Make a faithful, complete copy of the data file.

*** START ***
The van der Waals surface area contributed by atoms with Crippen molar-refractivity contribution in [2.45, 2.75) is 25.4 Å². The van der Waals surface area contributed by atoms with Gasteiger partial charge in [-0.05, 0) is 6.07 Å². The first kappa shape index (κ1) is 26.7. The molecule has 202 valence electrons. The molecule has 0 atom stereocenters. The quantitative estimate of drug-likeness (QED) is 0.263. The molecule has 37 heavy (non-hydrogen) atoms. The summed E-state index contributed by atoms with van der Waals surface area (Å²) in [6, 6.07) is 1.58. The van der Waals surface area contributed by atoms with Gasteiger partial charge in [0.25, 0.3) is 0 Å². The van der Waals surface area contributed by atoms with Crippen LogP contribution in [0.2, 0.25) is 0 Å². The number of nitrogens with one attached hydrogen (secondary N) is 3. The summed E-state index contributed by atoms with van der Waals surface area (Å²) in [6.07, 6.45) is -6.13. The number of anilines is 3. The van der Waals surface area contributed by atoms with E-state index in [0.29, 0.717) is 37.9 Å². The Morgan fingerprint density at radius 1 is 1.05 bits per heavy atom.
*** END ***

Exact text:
The van der Waals surface area contributed by atoms with Crippen molar-refractivity contribution in [2.45, 2.75) is 25.4 Å². The van der Waals surface area contributed by atoms with Gasteiger partial charge in [-0.05, 0) is 6.07 Å². The first kappa shape index (κ1) is 26.7. The molecule has 202 valence electrons. The molecule has 0 atom stereocenters. The quantitative estimate of drug-likeness (QED) is 0.263. The molecule has 37 heavy (non-hydrogen) atoms. The summed E-state index contributed by atoms with van der Waals surface area (Å²) in [6, 6.07) is 1.58. The van der Waals surface area contributed by atoms with Gasteiger partial charge in [0.25, 0.3) is 0 Å². The van der Waals surface area contributed by atoms with Crippen LogP contribution in [0.2, 0.25) is 0 Å². The number of nitrogens with one attached hydrogen (secondary N) is 3. The summed E-state index contributed by atoms with van der Waals surface area (Å²) in [6.07, 6.45) is -6.13. The number of anilines is 3. The van der Waals surface area contributed by atoms with E-state index in [0.29, 0.717) is 37.9 Å². The Morgan fingerprint density at radius 1 is 1.05 bits per heavy atom.